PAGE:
|Teske, Andreas||University of North Carolina at Chapel Hill (UNC-Chapel Hill)||Principal Investigator|
|Edgcomb, Virginia P.||Woods Hole Oceanographic Institution (WHOI)||Co-Principal Investigator|
|Soenen, Karen||Woods Hole Oceanographic Institution (WHOI BCO-DMO)||BCO-DMO Data Manager|
Data are published in Ramírez et al., 2021 (Table 2), see related publications.
Thermal profiles were measured in surficial sediments using Alvin’s 50 cm heat flow probe in Guaymas Basin, Gulf of California (111W 27N) in November 2018. Alvin dive numbers 4991-5001.
A Heatflow probe manufactured by the Woods Hole Oceanographic Institution (WHOI) was used to measure temperature profiles. This is a 0.6 m titanium tube containing a linear heater and five thermistors (type 44032, Omega Engineering, Inc.) at 10 cm intervals along the length of the tube (personal communication with Lane J. Abrams, WHOI). The thermistors have a tolerance of +/- 0.2 up to 40C, and +/- 1 C up to 200C.
The probe has thermal sensors every 10 cm, starting 5 cm under the attached plastic disk (the “puck”) that limits probe penetration and rests on the seafloor once the probe is inserted. After approx. 3 to 5 minutes, temperature readings stabilize and are recorded. The heat flow probe shorted at the beginning of Alvin dive 5000; instead, the thermosensor within the tip of the suction intake was inserted into the sediment at approx. 5 cm, 10 cm and 20 cm depth, and the temperature was recorded immediately.
The probe is considered fully inserted when a disk at the base reaches the sediment surface, and takes temperature readings at 0, 10, 20, 30 and 40 cmbsf. For additional resolution, 5 cm depth resolution was achieved by first inserting the probe 5 cm less than complete insertion and recording one profile, and then inserting the probe the rest of the way and recording a second profile, 5 cm offset from the first. Temperatures were recorded after the readings had stabilized for each of the five depths, usually after 3 to 5 minutes.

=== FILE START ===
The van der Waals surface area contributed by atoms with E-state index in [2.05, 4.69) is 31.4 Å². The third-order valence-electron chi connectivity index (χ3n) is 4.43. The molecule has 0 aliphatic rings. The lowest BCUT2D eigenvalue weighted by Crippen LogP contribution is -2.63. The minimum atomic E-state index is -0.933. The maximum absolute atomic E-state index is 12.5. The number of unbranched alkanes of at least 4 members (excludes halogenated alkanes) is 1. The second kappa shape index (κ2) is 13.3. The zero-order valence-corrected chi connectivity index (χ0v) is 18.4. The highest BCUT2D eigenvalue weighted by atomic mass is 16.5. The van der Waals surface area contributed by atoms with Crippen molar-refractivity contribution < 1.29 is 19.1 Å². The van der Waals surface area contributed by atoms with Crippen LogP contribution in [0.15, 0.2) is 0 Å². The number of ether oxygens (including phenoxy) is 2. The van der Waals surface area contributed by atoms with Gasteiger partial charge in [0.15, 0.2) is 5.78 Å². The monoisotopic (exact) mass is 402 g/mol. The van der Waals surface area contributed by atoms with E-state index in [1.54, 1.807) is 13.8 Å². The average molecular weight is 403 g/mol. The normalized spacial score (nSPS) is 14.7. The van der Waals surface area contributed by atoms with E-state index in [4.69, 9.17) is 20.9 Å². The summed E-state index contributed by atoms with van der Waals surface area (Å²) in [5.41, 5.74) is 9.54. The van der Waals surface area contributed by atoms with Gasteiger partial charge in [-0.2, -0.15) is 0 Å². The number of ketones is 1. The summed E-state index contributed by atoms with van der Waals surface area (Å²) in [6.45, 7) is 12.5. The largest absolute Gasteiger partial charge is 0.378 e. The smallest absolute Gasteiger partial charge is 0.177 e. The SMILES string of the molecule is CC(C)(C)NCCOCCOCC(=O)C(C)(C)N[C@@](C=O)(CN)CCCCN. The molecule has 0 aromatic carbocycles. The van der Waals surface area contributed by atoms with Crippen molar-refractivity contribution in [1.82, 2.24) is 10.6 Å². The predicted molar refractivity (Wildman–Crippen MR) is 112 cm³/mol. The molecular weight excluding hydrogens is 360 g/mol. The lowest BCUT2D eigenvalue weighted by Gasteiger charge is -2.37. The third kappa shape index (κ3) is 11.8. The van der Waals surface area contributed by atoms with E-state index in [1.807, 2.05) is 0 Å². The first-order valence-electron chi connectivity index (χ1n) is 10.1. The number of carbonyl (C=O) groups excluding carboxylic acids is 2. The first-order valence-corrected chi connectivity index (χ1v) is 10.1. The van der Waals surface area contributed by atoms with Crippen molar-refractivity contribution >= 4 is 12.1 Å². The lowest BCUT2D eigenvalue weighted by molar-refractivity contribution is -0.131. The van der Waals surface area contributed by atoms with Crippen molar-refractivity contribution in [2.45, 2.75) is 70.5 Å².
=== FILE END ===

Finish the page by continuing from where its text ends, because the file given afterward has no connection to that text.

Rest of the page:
BCO-DMO Processing Notes;
* Adjusted naming of parameters to comply with database requirements
* Converted date to ISO format
* Split up longitude and latitude in their own column
|Date||Date of sampling in ISO format, UTC timezone||unitless|
|Latitude||Latitude of sampling location, south is negative||decimal degrees|
|Longitude||Longitude of sampling location, west is negative||decimal degrees|
|Dive_Number||HOV Alvin dive number||unitless|
|Core_Number||sediment push core number||unitless|
|Mats||the color of the microbial mat found on the sediment||unitless|
|Sediment_Depth||the sediment depth from which temperature was measured||centimeter (cm)|
|T||temperature||Degrees Celsius (°C)|
|T1||temperature||Degrees Celsius (°C)|
|T2||temperature||Degrees Celsius (°C)|
|T3||temperature||Degrees Celsius (°C)|
|T4||temperature||Degrees Celsius (°C)|
|T5||temperature||Degrees Celsius (°C)|
|T6||temperature||Degrees Celsius (°C)|
|T7||temperature||Degrees Celsius (°C)|
|T8||temperature||Degrees Celsius (°C)|
|T9||temperature||Degrees Celsius (°C)|
|T10||temperature||Degrees Celsius (°C)|
|Dataset-specific Instrument Name|| |
|Generic Instrument Name|| |
Alvin Heatflow Probe 0.66m
|Dataset-specific Description|| |
A Heatflow probe manufactured by the Woods Hole Oceanographic Institution (WHOI) was used to measure temperature profiles. This is a 0.6 m titanium tube containing a linear heater and five thermistors (type 44032, Omega Engineering, Inc.) at 10 cm intervals along the length of the tube (personal communication with Lane J. Abrams, WHOI). The thermistors have a tolerance of +/- 0.2 up to 40C, and +/- 1 C up to 200C. https://ndsf.whoi.edu/alvin/using-alvin/sampling-equipment/